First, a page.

When was the last time you thought about the books you read as a child?
It occurred to me the other day just how big a role picture books and other books for children play in developing not just reading ability and comprehension, but developing personality. Of course, it’s not breaking news that children who read develop language and communication skills, bigger vocabularies, and better attention spans and memory retention. But I’m talking about how those books shape who we are today.
I’ve previously talked a little bit about the impact our experiences as children have on our adult lives. In one of my very first posts, I wrote about how my love of old-time radio drama lead me into the world of radio and voiceovers, and asked readers to think about that one ‘defining moment’ they may have had as a child that is probably responsible for where they are today.
This time around, I’d like to ask you to think about your most memorable children’s books. Not necessarily your favourite books – although you certainly can – but those books you remember reading as a child that, for some reason, you still remember today. And I’ll bet that if you look at them as a collective, you’ll see yourself in a new light.
(Imagination + compassion + attention to detail) ÷ sense of humour = Matt
Looking back at the books I remember most fondly, I can definitely see why I am the person I am. One of my favourites when I was very young was Mr. Snitzel’s Cookies, by the wonderful Jane Flory. The story is simple, but teaches a classic message of giving:
Mr. Snitzel, a baker, has only a handful of flour and a couple of raisins left in his otherwise bare cupboard – so he closes his shop for the night, wondering what he’ll do. That evening, a poor beggar comes along and asks if Mr. Snitzel could spare any food. Mr. Snitzel kindly explains the situation and says if he had anything, he’d be more than happy to help. The beggar suggests that Mr. Snitzel look in the cupboard again. To his amazement, there is, indeed, enough food to make something, which he does.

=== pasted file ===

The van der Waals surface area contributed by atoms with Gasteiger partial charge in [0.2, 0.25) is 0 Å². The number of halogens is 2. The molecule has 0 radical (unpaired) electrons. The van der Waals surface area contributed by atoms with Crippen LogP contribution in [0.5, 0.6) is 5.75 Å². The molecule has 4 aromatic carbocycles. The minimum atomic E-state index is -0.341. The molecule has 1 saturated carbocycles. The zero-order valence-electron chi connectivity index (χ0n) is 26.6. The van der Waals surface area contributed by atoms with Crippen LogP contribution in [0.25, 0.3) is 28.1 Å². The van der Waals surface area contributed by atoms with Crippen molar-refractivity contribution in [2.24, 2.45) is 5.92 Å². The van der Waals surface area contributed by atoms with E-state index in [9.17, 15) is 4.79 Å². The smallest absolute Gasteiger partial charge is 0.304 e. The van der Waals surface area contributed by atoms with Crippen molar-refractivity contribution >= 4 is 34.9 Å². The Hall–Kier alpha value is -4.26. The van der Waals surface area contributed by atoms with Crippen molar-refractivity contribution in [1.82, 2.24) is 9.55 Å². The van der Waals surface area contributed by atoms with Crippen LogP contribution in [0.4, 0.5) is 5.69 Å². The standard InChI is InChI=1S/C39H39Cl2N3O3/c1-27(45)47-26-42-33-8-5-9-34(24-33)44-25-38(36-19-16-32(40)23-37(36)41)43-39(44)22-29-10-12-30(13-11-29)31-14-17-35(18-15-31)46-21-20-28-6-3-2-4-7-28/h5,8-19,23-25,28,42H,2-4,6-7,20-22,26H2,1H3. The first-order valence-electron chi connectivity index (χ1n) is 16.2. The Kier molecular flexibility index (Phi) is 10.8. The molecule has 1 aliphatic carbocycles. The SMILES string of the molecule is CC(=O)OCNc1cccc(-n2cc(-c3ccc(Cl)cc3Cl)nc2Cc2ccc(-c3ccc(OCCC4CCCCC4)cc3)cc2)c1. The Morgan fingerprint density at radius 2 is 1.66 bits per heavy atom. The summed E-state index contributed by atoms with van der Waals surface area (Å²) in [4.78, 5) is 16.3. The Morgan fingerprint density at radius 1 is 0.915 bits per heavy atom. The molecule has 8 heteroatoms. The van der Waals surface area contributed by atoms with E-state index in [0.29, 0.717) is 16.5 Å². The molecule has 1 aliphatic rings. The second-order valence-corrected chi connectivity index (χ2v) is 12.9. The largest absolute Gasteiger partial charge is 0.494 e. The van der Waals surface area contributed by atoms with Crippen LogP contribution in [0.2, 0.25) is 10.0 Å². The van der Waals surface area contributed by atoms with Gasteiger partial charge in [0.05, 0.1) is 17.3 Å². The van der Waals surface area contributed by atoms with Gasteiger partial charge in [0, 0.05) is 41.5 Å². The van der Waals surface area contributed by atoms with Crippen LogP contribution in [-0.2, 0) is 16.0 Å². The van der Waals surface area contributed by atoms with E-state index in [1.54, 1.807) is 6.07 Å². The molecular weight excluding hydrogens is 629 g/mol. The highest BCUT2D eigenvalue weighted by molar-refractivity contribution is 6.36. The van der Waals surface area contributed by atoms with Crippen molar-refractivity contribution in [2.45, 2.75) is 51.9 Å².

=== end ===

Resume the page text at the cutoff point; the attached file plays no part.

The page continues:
When the beggar asks if he can sleep there, Mr. Snitzel obliges, although he doesn’t have much room. (My memory is foggy, but Mr. Snitzal may actually give up his bed for the beggar) When morning comes, the beggar is gone. Mr. Snitzel goes to his shop and opens his cupboards, expecting barely nothing – and what do you know, they’re full of flour and raisins and candy and all the things that a good baker needs to make wonderful treats and be happy!
A familiar tale, told in a different way, with a golden message.
As for the bizarre iamgination…
Look no further than this absolutely mind-blowing book written by Johnny Gruelle, the creator of Raggedy Ann & Andy. The Magical Land of Noom is part Wizard of Oz, part Alice in Wonderland, part magic mushroom ride. A large hardcover, this was a hefty book, filled with beautiful yet eerie illustrations of horses dressed like grandmothers, odd toadstool-like trees, and Mad Hatter-ish characters.
It was both intensely intriguing yet also freakishly unsettling – almost scary – in a way. Not scary as in Please-stop-the-nightmares scary, but scary in an Aliens-just-landed-and-although-I-should-run-I-just-have-to-see-what they’re-going-to-do-next! sort of way.
As for the story, I don’t recall. But I’ll never be able to get the picture of that grandma horse out of my head.
Speaking of imagination…